This week I’m taking a much needed vacation. For me vacation means sun, beach, sand, and hanging with good friends and my family. My entire plan is to lay on the beach, swim in the ocean, and eat delicious food I have not tasted before. There are a few things I will not be doing: worrying, having any cares, checking any emails or working in any capacity.
For me it takes effort to actually pull away from my job and not think about my clients. I’m always thinking, I need to send this email quickly. Maybe if my client tries this configuration it will fix their problem. This clients contract renews next month and they haven’t responded to my emails. I need to schedule a meeting with them. The list in my head can go on and on and on…
On my drive home, I’m thinking of how to solve my clients’ problems. In the shower, I’m thinking of all the things I need to complete. I’m trying to sleep, then I’m sparked with an idea on how to fix something and I write a quick post it note. Post it notes are seriously my best friend and worst enemy! So, I had to create some rules for myself and my sanity. I realized if I did not separate myself from work and actually enjoy my vacation, I would never feel fully rested and energized to put in my full efforts at work when I returned.
Focus on work when I’m there and focus on life when I leave.
Before leaving for vacation, complete a few important tasks:
- Set up a friendly Out of Office Response. When someone emails you, they will know exactly what to expect and when you return. When I’m on vacation, my out of office response lets everyone know I have no access to emails and I will respond to emails when I return. I provide contacts and resources for clients so they can connect with the right person if they need help immediately.
- Wrap up projects before you leave or put projects on hold until you return. If there is a major project in the works, try to schedule your vacation around it. If that is not possible, try to tie up the loose ends as much as possible before you leave. For most of us, our jobs are not life and death. The work can wait 5 – 7 days before it is completed.
Rules to follow when taking a vacation:
Rule 1: Put someone in charge of major projects and clients before you leave.
Sometimes it is impossible to wrap up your projects or all your customer needs before you leave. For major projects, I call or email the client to let them know I will be out office. I give the client a run down of where we are with the project and who to connect with while I’m out of the office. Communicating is key. Make it very clear where the project or issue currently stands and who can help while you are gone. When I return, I catch up with the clients and make sure everything ran smoothly.
Rule 2: Read a book, read a magazine, read anything except your work emails.
Reading your work emails can pull you down a rabbit hole. Did someone respond to this request? Oh this email can be solved with a simple yes or no, I’ll just email this client back, but no one else. It’s easy to get sucked into the mountain of emails. On my out of office responder I say I will not respond to emails until I return and I honestly do not respond to emails until I return to the office. Reading/responding to emails pulls you out of vacation mode and the rest you truly need. I know its hard, but stay clear of your work emails while on vacation.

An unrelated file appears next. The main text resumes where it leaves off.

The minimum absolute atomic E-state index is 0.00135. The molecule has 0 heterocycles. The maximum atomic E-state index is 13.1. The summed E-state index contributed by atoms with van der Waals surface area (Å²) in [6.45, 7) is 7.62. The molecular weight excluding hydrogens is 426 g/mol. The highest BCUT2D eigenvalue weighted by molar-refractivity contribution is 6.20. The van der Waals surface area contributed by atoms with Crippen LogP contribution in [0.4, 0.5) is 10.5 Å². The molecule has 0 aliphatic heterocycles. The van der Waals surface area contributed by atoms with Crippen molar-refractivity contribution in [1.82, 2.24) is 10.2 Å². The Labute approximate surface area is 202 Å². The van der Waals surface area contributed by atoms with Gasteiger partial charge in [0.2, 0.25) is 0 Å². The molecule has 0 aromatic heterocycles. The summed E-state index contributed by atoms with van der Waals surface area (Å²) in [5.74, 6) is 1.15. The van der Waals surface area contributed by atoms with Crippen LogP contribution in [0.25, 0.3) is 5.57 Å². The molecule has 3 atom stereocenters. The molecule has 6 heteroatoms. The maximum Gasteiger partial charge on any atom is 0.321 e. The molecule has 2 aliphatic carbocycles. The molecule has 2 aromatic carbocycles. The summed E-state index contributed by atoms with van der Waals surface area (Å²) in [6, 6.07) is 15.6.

Rule 3: Keep work calls to a zero or a minimum.
There is no need to call work to check in. Your office should be able to function for a few days without you there. Set boundaries when you are vacation and keep work calls to a minimum. There have been times when my job did need important information from me while I was on vacation and they called me to find out the details. I pointed them in the right direction or I quickly completed the work and carried on with vacation. Once, I took a customer call while I was on vacation, but I desperately wanted to be on the beach with my family. That occurs very very very rarely. These situations helped me realize what measures I needed to take before vacation to ensure everything was in order before I left.
Rule 4: Travel somewhere that makes you feel excited and/or at peace.
Vacation can mean many different things. For me it’s mostly sun and fun on the beach, but I also love visiting new cities and exploring new areas. I like learning something new and trying new foods. One of my favorite vacations was Scotland. I loved seeing Edinburgh castles and how the city was built out of the rocks. I think I actually saw the Loch Ness monster! 🙂 Chose somewhere that sparks joy in your life and gives you the energy to return back to work fully refreshed.
Rule 5: Spend less time viewing screens. Computer screens, cell phone screens, TV screens, etc.
Vacation is a time to do something! If you work at a desk like me, you’re probably always looking at a screen. If it’s not your computer, it’s your cell phone or your TV when you get home. I use my vacation time to go out and try new things. Exploring new shops or checking out the art scenes in a new city are my favorite activities. Even if I just stare out into the sea for an hour. It still beats staring at a computer screen for a while.
Vacations are necessary. Taking time away from work, gives you time to rest and relax physically and emotionally. When I come back from vacation I feel energized and more motivated to work hard and do the job I love. It doesn’t always work out perfectly. Sometimes I have to jump in and get some work done and most of the time I’m relying on my awesome coworkers to step in and take charge while I’m out. I use the five rules above to help me disconnect and focus on myself.